Air. Duncombe rose to second the motion. He adverted to fin argument that had often been urged, that it was impossible to have a permanent peace with the present Government of France, and asked whether we had ever had a permanent pence with France, or whether during the last half century we at any time had a peace that had lasted for more than seven years I The fact was, that we had been continually embroiled in wars for the ambition of that very Monarchy which we were dt this time so anxious to restore. Thtre was only one difference, he observed, between former wars and the present) formerly we were at war with the Kings and ministers of Fraoce; at present we. were at war with the people. He remarked on the state of the confederacy against France, and on the absurdity os any reliance on the proffered assistance of the Empress of Russia. .Such an offer on her part, he said, could only proceed from a strong presumption of British credulity. Had Raffia really wished to lend any effectual assistance to this country in the prosecution of the present contest, she had opportunities sufficient to have eviuced the sincerity of her intention*. tenttons. Far was it from his intention to reflect on the character of the soldiers and officers who had been engaged in action; their conduct was such, in his opinion, as added fresh lustre to the military fame of the country; but he could not help thinking that there had been something remiss in our naval operations. He quoted the conduct of the fleet which under Lord Hawke in 1759 gained the celebrated battle of LaHoche, and which during almost all the winter had been out at sea, cruizing oft' Quiberoon Bay and Brest, and preventing any depredations upon our commerce. Mr. Duncombe considered the present motion as a call upon ministers to put a stop to the scene of misery and calamity which was going on; to conciliate the public mind by adopting measures to bring about a peace, and to preclude the necessity of making any addition to those burdens, which had already increased-to such an extent, that they could not much longer be borne. Amidst the. distress created by these burdens, he adverted to a Bill brought in for paying certain debts, which had excited an honest and a general indignation in the country,—a Bill which, if it was allowed to pass, must for ever stain the character of the Housei He obliquely censured the recent dismission of a gallant officer^ and asked, on what particular circumstance ministers built their hopes of success in the prosecution of the present contest, whether on the situation of the West Indies, or the superiority of our fleet in the Mediterranean, which had derived so much advantage from the Spanissi co-operation? He concluded with stating, that he had long been a warm friend to the administration of the Right Hon. Gentleman, and was so at that moment, but he must confess that he ssiuddered at the prospect before him.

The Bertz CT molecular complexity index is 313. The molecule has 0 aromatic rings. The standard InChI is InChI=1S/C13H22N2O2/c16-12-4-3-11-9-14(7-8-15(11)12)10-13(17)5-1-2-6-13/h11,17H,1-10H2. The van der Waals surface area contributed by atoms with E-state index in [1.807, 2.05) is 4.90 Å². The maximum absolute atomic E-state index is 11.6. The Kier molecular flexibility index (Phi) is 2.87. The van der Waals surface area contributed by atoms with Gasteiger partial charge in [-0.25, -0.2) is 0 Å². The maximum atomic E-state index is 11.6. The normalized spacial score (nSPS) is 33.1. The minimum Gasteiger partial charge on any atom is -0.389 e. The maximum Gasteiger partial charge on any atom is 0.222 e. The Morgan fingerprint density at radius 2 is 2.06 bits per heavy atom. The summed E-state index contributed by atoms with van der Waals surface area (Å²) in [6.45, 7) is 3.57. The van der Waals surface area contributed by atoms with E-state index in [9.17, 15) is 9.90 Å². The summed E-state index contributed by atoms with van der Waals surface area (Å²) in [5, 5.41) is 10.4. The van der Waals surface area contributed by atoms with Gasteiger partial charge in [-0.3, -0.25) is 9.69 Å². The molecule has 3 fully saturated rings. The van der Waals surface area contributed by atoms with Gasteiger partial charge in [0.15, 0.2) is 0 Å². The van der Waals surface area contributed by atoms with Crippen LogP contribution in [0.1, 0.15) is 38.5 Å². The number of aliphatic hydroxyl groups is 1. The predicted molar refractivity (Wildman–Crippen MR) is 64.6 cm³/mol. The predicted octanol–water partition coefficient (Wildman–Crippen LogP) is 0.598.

The Secretary at War declared, he was much surprised at the reasons which had been urged, and considered the motion as extraordinary, not only in itself, but extraordinary when compared with the opinions and late decision of the House, and still more extraordinary when compared with the former, opinions of the Hon. Mover. He certainly agreed with the Hon. Mover in the general propriety of bringing forwards such questions during a war, and particularly a war like the present; and he thought with him too, that such questions might be brought forward in opposition to the ostensible objects adduced against them, although his own objects should be drawn out like charges in a bill of indictment, and that the iflue should be tried whether they could be attained or were unattainable. The grand subject for consideration then was, whether the probable evils of carrying on a war were greater than the more certain evils of remaining at peace.